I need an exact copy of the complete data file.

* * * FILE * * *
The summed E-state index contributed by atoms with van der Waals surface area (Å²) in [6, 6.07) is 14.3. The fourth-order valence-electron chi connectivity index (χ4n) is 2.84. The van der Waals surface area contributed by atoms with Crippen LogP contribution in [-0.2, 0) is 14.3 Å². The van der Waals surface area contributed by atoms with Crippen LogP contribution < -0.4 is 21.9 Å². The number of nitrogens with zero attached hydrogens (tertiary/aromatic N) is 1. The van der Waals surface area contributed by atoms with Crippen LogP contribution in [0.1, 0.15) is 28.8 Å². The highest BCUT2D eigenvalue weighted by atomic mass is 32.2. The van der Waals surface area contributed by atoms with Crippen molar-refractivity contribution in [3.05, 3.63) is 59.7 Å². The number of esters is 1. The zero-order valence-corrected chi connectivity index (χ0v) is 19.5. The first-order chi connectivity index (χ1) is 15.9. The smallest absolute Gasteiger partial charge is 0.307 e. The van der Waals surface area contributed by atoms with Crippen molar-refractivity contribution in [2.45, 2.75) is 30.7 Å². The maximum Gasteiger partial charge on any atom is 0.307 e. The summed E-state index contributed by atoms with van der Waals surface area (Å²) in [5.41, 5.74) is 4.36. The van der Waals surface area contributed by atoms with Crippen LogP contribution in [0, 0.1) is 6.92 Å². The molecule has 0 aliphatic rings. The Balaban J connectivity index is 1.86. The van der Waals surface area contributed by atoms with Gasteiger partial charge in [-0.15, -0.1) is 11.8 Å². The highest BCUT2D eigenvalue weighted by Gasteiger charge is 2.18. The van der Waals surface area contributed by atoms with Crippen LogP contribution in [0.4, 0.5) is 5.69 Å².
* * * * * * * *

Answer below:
The summed E-state index contributed by atoms with van der Waals surface area (Å²) in [6, 6.07) is 14.3. The fourth-order valence-electron chi connectivity index (χ4n) is 2.84. The van der Waals surface area contributed by atoms with Crippen LogP contribution in [-0.2, 0) is 14.3 Å². The van der Waals surface area contributed by atoms with Crippen LogP contribution < -0.4 is 21.9 Å². The number of nitrogens with zero attached hydrogens (tertiary/aromatic N) is 1. The van der Waals surface area contributed by atoms with Crippen LogP contribution in [0.1, 0.15) is 28.8 Å². The highest BCUT2D eigenvalue weighted by atomic mass is 32.2. The van der Waals surface area contributed by atoms with Crippen molar-refractivity contribution in [3.05, 3.63) is 59.7 Å². The number of esters is 1. The zero-order valence-corrected chi connectivity index (χ0v) is 19.5. The first-order chi connectivity index (χ1) is 15.9. The smallest absolute Gasteiger partial charge is 0.307 e. The van der Waals surface area contributed by atoms with Crippen molar-refractivity contribution in [2.45, 2.75) is 30.7 Å². The maximum Gasteiger partial charge on any atom is 0.307 e. The summed E-state index contributed by atoms with van der Waals surface area (Å²) in [5.41, 5.74) is 4.36. The van der Waals surface area contributed by atoms with Crippen LogP contribution in [0, 0.1) is 6.92 Å². The molecule has 0 aliphatic rings. The Balaban J connectivity index is 1.86. The van der Waals surface area contributed by atoms with Gasteiger partial charge in [-0.15, -0.1) is 11.8 Å². The highest BCUT2D eigenvalue weighted by Gasteiger charge is 2.18. The van der Waals surface area contributed by atoms with Crippen LogP contribution in [0.4, 0.5) is 5.69 Å².